When glasses or contact lenses fail to correct vision enough to allow people to drive, bioptic lenses attached to the glasses can prove useful, but they require the driver to avert attention to use the device by lowering the head to look out of the telescopes, which can cause an auto accident.

Technology Changes Definition of Who Sees Well Enough

Being able to see clearly is essential when behind the wheel, not only for your safety but for that of others on the road. However, thousands of Americans with vision that falls below the legal standard are driving because of technology, including some high-tech advances used by people with good vision.

Colorado’s Visually Impaired Can Still Drive

In 2016, the National Federation of the Blind noted that there were more than 7.6 million people ages 16-75 with a visual disability. Here in Colorado, the organization reported that more than 107,000 individuals are visually impaired.

What does visually impaired mean? According to the American Foundation for the Blind (AFB), if you can read the smallest lines on an eye chart, your vision is in the range of 20/20 to 20/25, which means your eyes are seeing properly. People who can read only the large letters are in the 20/100-to-20/200 range which, upon a physician’s diagnosis, can be considered visually impaired or legally blind.

It used to be that someone lacking clear vision could not drive. That’s not necessarily the case today, due to two things: bioptic lens systems and GPS, which most of us are familiar with due to the advances of the smartphone. Over the past few decades, those with low vision have used bioptic lens systems: mini telescopes that attach to the top of glasses and allow the driver to see more, and sooner, than if that person were wearing glasses alone. For instance, someone wearing a 3x telescope will see his or her surroundings at 60 feet rather than 20 feet.

While this innovation has made it possible for those with low vision to drive, the safety of the bioptic system is a concern because of something a lot of us experience whether we have a visual impairment or not: multi-tasking. According to research by the University of Iowa, bioptic telescopes require the driver to avert attention to use the device by lowering the head to look out of the telescopes. This movement can distort awareness of the driver’s surroundings, and possibly lead to a deadly auto accident.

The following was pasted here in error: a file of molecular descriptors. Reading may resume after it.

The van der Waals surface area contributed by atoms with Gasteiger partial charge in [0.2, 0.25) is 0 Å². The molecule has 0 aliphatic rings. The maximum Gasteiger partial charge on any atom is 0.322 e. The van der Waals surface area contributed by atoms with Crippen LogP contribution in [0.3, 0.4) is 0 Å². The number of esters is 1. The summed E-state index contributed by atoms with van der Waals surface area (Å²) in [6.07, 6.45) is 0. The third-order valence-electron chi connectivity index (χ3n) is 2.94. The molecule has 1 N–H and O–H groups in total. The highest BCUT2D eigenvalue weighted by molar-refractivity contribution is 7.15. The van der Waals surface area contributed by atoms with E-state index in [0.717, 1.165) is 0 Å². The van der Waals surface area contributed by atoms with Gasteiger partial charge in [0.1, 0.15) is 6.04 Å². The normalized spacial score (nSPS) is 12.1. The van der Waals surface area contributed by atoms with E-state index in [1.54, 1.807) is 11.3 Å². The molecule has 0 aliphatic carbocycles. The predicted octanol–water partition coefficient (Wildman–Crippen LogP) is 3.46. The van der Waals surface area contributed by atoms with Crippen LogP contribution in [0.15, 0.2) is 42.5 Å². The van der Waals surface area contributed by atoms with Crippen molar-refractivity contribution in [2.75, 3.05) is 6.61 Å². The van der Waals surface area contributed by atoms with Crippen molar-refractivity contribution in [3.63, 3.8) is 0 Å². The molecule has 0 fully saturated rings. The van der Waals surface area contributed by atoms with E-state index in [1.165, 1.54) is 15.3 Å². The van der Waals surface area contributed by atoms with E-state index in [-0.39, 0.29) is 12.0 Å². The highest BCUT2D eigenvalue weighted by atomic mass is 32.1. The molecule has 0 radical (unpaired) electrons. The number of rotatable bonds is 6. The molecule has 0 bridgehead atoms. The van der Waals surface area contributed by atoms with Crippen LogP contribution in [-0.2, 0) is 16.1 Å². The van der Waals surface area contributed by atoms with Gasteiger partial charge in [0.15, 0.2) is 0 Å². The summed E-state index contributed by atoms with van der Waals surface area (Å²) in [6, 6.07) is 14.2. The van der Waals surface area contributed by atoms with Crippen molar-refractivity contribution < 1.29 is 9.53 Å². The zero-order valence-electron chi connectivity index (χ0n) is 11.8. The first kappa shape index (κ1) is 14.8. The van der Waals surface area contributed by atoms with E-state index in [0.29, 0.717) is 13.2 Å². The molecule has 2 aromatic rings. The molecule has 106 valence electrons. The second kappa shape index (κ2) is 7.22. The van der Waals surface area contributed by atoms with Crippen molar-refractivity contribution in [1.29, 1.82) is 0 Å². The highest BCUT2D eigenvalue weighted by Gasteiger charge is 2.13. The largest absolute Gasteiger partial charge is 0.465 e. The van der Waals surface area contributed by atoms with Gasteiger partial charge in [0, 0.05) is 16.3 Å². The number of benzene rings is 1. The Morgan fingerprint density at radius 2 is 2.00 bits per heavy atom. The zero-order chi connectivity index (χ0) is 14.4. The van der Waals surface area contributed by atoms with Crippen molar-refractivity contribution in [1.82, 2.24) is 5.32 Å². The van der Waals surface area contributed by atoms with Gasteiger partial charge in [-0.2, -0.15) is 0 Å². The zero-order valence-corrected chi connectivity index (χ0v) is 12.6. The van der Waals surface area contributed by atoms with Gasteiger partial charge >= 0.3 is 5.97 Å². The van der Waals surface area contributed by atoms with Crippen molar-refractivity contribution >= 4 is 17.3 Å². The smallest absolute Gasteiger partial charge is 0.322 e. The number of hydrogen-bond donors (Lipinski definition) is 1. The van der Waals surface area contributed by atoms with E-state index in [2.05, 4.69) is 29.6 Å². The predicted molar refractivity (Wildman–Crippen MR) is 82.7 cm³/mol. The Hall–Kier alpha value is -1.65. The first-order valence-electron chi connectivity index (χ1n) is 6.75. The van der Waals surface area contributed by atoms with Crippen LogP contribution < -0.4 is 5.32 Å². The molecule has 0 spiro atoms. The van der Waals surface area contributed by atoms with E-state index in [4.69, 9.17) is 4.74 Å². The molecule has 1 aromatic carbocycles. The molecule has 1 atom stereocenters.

Despite what a lot of people think, multitasking safely is a myth when it comes to driving. However, that doesn’t mean those with low vision can’t drive, as there is now something available that most drivers now use regardless of their vision.

GPS has changed the world but also is a source of distracted driving auto accidents.

Global Positioning Satellites (GPS) are now commonplace; a lot of drivers depend on voice instructions via a cell phone to guide them to the desired location, and that is making it easier and safer for those with low vision to maintain some independence while eliminating the distraction of using bioptic lenses.

The National Safety Council graphically shows what happens in the brain when someone is trying to do more than one thing at a time. Brain scans show that activity in the part of the brain that processes movement decreases by a third when someone is on the phone. If doing this while driving, it’s considered a huge distraction, and it can be deadly. According to research, people talking on cell phones while driving are just as impaired as those driving with a blood-alcohol level of 0.08%. In 2017, federal officials noted that more than 3,000 people were killed due to distracted driving; here in Colorado, it’s been reported that distracted driving causes 40 auto accidents a day.

GPS is now being looked at as an alternative for some visually impaired drivers so they can get around safely without bioptic telescopes and rely more on voice commands. Potential users must be evaluated before it’s determined whether they can use GPS versus bioptic lenses, but this is certainly a doable alternative for those with low vision who can still safely drive with some added assistance.

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